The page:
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Growth Rate in Consumer Prices Hits 38-Month High

Posted January. 01, 2008 03:24,   


Due to skyrocketing oil, agricultural product and utility prices, the growth rate in consumer prices soared to its highest level since October 2004.

According to “Consumer Price Trends in December 2007” released by the National Statistical Office yesterday, prices rose by 3.6% last month compared to the same month a year before. This growth rate is the highest ever recorded after 3.8% in October 2004.

Although the growth rate in consumer prices compared to the same month a year before constantly stayed below 3% from 2006 to September 2007, it shot up to 3.0% in October from 2.3% in September, and finally to 3.5% in November.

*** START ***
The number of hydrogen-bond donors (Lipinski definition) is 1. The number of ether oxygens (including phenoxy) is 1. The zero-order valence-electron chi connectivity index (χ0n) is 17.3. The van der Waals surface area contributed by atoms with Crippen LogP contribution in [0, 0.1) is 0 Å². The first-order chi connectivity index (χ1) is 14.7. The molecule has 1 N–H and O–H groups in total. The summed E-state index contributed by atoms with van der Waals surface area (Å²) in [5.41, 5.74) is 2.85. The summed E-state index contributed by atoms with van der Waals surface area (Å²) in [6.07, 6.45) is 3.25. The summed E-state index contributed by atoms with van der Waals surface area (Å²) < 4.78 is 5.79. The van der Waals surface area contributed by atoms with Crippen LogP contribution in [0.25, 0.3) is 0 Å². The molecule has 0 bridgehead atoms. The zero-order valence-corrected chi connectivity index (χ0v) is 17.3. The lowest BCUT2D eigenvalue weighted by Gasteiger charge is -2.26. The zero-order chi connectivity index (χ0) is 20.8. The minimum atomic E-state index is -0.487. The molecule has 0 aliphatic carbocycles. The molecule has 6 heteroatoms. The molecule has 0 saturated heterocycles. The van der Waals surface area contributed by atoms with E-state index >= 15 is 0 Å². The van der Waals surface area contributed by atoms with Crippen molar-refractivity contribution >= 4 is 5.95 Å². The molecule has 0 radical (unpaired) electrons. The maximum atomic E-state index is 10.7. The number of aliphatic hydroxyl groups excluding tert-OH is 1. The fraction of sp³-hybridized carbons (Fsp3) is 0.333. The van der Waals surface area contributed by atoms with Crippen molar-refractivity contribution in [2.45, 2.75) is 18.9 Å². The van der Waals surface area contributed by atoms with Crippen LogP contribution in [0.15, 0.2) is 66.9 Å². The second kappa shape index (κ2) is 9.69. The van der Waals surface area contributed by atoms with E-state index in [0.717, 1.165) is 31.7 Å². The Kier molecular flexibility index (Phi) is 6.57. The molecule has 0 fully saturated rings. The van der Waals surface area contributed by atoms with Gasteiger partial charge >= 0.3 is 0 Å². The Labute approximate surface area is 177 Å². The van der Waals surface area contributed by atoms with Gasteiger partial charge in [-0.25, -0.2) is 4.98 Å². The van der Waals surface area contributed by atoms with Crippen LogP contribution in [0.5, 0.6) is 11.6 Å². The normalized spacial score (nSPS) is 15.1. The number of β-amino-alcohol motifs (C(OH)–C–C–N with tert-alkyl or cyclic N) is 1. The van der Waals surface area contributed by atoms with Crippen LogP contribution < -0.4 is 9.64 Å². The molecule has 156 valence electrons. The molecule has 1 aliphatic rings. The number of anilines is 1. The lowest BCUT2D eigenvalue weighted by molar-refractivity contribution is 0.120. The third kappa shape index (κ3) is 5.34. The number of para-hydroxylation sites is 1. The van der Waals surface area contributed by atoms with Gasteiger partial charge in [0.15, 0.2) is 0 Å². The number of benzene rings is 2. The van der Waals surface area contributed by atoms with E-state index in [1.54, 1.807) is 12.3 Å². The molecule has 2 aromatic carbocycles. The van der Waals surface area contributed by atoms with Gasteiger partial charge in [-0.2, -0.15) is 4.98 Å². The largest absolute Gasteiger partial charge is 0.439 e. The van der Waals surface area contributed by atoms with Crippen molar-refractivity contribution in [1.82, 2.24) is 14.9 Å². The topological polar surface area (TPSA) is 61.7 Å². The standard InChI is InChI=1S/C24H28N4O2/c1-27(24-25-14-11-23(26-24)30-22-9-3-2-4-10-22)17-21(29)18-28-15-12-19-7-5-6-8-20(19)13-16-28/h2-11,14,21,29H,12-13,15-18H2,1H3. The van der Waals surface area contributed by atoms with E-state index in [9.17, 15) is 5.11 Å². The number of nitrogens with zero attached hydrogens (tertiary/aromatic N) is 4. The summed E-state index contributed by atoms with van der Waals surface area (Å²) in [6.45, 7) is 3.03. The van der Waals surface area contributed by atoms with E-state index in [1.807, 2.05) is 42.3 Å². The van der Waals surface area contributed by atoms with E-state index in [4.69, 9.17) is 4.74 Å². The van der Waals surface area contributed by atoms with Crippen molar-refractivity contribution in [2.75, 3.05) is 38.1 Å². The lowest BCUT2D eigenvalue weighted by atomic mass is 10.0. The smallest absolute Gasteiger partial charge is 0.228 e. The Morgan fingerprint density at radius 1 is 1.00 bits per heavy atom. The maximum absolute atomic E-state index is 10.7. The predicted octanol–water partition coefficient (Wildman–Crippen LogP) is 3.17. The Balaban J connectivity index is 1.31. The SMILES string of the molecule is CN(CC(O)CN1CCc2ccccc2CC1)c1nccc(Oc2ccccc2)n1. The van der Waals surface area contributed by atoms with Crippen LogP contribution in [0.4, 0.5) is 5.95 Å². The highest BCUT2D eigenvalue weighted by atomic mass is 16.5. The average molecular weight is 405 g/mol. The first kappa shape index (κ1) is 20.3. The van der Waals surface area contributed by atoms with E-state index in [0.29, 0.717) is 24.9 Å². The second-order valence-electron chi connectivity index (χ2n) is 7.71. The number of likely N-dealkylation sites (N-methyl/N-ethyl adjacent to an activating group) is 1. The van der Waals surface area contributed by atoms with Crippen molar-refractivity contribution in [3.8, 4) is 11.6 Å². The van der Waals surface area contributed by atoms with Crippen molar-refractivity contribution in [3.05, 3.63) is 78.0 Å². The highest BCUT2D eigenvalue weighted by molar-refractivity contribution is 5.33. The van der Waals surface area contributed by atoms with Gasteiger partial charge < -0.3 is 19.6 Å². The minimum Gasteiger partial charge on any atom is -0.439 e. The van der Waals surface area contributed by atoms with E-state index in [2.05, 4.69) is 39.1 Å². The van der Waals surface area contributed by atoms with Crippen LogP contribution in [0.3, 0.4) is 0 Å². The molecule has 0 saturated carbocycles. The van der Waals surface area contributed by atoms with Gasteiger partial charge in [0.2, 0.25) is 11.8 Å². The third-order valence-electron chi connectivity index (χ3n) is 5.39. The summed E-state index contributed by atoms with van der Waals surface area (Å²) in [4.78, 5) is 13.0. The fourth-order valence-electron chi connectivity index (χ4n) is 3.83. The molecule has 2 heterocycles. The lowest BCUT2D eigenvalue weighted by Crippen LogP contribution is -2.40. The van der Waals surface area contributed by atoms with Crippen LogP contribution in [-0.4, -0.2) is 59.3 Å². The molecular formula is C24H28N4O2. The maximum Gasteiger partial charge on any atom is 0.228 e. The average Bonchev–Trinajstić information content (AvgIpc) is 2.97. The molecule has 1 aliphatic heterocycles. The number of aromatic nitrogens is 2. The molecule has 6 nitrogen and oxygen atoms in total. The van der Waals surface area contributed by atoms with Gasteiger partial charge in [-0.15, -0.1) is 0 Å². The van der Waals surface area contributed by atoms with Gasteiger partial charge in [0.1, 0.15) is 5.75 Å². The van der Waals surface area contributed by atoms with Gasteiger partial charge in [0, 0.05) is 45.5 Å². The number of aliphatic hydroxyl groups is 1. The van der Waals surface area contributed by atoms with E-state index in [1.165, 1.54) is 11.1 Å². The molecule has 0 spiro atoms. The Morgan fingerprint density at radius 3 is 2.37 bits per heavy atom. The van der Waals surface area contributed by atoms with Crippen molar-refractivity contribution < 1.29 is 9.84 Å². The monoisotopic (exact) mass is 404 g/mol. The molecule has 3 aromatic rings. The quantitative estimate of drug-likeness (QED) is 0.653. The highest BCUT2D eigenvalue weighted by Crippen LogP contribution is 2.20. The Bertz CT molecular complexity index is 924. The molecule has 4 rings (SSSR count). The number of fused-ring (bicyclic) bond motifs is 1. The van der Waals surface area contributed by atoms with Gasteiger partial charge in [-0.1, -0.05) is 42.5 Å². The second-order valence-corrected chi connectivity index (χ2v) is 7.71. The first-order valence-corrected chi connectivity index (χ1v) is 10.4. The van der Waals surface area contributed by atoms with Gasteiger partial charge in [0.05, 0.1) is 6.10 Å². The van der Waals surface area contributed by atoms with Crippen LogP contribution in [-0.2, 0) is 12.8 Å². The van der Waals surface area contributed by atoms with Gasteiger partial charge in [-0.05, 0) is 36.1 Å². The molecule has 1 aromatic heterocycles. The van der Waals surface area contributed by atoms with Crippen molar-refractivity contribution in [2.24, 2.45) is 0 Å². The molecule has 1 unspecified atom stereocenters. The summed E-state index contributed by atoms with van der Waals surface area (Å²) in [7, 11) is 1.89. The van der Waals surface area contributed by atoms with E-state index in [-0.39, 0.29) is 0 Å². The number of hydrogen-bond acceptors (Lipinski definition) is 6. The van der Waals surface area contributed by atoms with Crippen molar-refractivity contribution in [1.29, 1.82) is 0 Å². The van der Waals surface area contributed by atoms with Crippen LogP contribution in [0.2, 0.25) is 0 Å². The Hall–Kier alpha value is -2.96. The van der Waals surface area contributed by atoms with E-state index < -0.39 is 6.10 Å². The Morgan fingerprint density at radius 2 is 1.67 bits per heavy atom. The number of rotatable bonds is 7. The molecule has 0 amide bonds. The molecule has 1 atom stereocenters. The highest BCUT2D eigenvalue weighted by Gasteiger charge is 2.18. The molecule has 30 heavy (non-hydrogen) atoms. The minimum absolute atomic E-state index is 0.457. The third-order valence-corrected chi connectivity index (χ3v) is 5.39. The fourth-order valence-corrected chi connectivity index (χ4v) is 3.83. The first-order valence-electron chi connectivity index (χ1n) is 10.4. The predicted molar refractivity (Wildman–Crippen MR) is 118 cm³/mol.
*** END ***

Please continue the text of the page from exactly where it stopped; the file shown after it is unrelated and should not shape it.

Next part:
The Consumer Price Index (CPI) for living necessities, which measures prices for basic goods such as groceries, rose by 4.8%, and the CPI for fresh groceries rose by 5.6% from December 2006 onwards.

By items, radishes saw the largest price increase, 118.3%, followed by Korean cabbage (109.3%), spring onions (99.0%), gold rings (28.1%), Kerosene (22.9%) and gasoline (15.0%). Utilities and public transportation costs also grew substantially: Liquefied Natural Gas (LNG) rose by 10.9%, subway fares by 10.9%, and bus fare by 8.5%.

Meanwhile, last year’s average consumer prices were reported to have jumped by 2.5% from 2006.